Diagnosis of Alzheimer's Disease - Imaging Procedures and Psychological Evaluation
These are a group of non-invasive (i.e., no surgery is required) tests that provide information about the shape, size, and health of brain structures, as well as how well the brain functions during activities. A CT scan (computerized tomography), and/or a MRI (magnetic resonance imaging) scan are used to look for brain tumors, blood clots, strokes, normal pressure hydrocephalus, or other abnormalities that might account for Alzheimer's-like symptoms. A PET scan (positron emission tomography), or SPECT scan (single photon emission computed tomography) can show more detailed information which doctors can use to confirm a diagnosis of AD. Each procedure is either done in a hospital or a clinic that specializes in imaging.
A CT scan produces a clear, two-dimensional image of the brain, and is used to detect brain tumors, blood clots, strokes, or damage due to head injury. CT scans are painless, but they may be frightening to people who are claustrophobic (afraid of small, enclosed spaces). The 20-minute procedure involves lying on a special table that is inserted into a chamber where the pictures are taken.
An MRI uses computer-generated radio waves and a strong magnetic field to produce a detailed image of the brain. MRIs are helpful in diagnosing tumors, infections, inflammation, and damage due to head injury. Similar to the CT procedure, an MRI requires the patient to lie on a table that is slid into a tube that houses the equipment which takes the images. Again, people who are uncomfortable in small, enclosed spaces, or who are obese may be uneasy with this procedure. Also, because of the strong magnetic field involved, individuals with medical implants such as pacemakers should avoid this procedure. MRIs take up to an hour to complete and produce both two-dimensional and three-dimensional images.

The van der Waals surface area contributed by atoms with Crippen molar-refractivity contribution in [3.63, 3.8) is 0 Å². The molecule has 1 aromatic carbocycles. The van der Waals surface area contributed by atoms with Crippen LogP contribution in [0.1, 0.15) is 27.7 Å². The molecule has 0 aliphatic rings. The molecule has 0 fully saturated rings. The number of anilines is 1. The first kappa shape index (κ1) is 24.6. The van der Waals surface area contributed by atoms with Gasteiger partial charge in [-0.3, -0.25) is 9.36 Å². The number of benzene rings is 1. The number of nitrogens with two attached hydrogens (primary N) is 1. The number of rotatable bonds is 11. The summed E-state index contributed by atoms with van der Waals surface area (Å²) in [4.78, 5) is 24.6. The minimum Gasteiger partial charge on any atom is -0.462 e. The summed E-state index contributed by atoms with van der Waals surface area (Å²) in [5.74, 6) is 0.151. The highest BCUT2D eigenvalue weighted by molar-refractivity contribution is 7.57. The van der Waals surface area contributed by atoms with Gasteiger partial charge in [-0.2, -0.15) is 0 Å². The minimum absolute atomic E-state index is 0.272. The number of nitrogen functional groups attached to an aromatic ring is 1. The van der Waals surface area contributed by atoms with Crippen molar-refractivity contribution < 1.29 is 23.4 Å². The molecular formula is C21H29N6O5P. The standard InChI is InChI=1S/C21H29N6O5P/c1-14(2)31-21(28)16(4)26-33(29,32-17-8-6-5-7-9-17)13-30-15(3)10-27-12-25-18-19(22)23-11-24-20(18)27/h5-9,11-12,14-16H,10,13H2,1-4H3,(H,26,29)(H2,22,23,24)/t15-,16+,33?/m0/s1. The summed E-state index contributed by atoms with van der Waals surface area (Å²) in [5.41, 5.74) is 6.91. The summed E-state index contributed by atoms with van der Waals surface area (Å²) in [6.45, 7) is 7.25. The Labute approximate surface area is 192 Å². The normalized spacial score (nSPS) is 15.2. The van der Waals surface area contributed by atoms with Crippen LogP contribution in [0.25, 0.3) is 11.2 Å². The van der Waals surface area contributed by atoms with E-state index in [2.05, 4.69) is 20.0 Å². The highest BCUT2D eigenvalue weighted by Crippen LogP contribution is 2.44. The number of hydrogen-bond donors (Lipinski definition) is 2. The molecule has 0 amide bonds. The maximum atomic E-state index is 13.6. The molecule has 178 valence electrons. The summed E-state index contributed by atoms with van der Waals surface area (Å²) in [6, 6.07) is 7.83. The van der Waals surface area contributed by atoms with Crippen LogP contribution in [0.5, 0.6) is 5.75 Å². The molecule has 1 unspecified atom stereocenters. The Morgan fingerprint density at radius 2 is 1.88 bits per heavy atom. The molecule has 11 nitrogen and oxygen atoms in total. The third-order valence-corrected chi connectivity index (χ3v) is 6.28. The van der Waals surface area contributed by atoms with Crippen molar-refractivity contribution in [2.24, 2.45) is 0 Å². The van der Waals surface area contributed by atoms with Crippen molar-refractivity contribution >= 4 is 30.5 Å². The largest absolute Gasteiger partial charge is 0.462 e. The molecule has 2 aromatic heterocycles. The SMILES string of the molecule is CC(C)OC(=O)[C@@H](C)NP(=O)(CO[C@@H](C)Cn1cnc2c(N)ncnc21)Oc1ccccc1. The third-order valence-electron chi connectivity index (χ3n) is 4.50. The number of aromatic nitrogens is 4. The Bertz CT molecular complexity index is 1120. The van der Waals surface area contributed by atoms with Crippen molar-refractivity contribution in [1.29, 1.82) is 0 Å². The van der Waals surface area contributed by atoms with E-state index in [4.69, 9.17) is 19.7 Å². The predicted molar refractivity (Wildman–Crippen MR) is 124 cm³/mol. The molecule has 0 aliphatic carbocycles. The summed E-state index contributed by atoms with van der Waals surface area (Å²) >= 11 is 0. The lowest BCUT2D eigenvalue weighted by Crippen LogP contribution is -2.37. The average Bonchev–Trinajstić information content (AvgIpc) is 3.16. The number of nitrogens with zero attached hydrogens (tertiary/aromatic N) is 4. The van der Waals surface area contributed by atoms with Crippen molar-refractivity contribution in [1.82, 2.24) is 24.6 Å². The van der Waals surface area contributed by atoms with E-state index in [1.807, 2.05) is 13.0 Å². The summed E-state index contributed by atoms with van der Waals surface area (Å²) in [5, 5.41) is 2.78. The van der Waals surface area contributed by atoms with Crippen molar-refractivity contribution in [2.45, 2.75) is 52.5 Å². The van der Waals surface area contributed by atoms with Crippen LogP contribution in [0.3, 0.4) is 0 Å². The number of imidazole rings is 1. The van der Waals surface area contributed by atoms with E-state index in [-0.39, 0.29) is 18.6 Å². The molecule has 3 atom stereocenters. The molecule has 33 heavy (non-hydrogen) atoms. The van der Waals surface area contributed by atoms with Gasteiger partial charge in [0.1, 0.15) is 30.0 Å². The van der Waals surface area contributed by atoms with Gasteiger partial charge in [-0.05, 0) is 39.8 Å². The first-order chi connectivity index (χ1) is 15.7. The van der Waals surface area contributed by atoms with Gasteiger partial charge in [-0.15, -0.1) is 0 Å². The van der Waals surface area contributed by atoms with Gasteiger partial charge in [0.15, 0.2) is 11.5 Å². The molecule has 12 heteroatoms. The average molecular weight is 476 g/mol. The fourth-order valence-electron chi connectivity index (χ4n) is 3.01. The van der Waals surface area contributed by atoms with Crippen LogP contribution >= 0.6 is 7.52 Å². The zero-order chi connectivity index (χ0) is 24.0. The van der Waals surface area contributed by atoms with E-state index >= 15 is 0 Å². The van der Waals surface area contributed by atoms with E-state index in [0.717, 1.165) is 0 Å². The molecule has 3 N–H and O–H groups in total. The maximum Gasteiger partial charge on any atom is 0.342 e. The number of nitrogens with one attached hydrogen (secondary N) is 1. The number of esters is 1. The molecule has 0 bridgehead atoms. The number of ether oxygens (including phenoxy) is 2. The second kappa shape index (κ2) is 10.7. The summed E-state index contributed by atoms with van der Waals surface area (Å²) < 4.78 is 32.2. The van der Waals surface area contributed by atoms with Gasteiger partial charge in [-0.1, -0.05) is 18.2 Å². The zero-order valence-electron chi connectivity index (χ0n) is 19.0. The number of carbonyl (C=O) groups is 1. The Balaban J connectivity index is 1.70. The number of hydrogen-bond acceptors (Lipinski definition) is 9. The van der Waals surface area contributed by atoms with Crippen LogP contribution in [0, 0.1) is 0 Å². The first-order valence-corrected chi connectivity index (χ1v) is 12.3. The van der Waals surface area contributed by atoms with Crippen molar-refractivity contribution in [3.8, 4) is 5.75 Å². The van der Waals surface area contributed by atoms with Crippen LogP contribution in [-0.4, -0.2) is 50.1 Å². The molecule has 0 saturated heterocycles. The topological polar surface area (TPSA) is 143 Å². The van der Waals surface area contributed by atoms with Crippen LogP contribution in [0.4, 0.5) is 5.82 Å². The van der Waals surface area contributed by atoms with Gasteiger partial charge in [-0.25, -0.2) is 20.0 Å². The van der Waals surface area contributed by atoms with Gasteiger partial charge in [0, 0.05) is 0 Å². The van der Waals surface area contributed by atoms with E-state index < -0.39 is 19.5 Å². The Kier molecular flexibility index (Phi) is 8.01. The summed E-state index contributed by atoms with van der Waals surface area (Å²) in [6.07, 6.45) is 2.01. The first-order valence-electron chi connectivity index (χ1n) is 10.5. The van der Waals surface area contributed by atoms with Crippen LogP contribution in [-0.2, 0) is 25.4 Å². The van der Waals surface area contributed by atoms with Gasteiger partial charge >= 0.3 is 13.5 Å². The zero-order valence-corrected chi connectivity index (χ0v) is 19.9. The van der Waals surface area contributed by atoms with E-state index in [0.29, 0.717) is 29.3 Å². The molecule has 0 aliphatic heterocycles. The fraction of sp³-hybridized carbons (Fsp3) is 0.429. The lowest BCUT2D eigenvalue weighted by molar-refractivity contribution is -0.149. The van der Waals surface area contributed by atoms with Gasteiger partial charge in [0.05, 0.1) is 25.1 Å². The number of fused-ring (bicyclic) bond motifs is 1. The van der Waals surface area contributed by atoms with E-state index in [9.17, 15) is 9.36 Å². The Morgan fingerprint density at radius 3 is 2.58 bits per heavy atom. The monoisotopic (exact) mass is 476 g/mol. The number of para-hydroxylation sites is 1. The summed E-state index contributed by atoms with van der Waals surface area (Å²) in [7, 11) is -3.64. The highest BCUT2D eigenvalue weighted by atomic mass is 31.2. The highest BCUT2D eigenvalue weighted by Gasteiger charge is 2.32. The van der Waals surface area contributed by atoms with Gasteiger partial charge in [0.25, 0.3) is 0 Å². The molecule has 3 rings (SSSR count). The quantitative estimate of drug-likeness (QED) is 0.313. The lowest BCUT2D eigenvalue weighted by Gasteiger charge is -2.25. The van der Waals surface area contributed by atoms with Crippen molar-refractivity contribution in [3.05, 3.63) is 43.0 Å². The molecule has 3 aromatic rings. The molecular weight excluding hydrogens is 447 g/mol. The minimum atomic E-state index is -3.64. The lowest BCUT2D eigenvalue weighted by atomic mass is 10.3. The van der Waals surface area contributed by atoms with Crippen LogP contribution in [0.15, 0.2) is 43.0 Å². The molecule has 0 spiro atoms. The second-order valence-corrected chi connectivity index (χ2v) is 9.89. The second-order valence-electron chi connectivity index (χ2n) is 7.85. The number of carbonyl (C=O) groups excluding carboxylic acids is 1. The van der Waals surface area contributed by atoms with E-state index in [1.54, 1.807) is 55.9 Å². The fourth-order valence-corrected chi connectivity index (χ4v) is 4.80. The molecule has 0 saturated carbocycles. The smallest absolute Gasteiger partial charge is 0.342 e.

A PET scan provides both two- and three-dimensional pictures of brain activity by measuring radioactive isotopes (elements that attach to chemicals that flow through the brain) that are injected into the bloodstream. PET scans are used to detect tumors and damaged tissue, measure metabolism (chemical reactions that are the basis of brain function), and view blood flow in the brain. PET scans are often used as a follow-up to CT scans or MRIs in order to better understand what is happening in a certain part of the brain. After the isotope is injected into the bloodstream, the patient lies still while overhead sensors register the isotope's activity. The collected information is processed by a computer and displayed on a monitor or film. The length of time to complete a PET scan varies depending on the reason for the test (that is, what conditions are being evaluated).
A SPECT scan integrates two technologies: CT scan and an injection of a radioactive material or tracer (similar to a PET scan procedure) to view how blood flows through arteries and veins in the brain. Two-dimensional or three-dimensional pictures can be produced that show areas of the brain that have reduced blood flow (areas of injury). The test differs from a PET scan because the chemical stays in your blood stream (rather than being absorbed by surrounding tissues). SPECT scans are cheaper and more readily available than PET scans.
This is a collection of procedures that are used to obtain detailed information about past and current mood, thinking, or behavioral problems. The person with suspected Alzheimer's symptoms and the primary caregiver should be interviewed separately in order to gain a complete picture of what is going on. This "double interview" technique is particularly important when a person's memory for past and present information is impaired, because he or she may inadvertently provide inaccurate information during the interview. This evaluation should include an assessment for anxiety and depression, which can create Alzheimer's-like symptoms in older people, as well as occur concurrently with Alzheimer's or another form of dementia. Depression, in particular, can result in a reversible set of symptoms collectively known as pseudodementia (described in more detail below).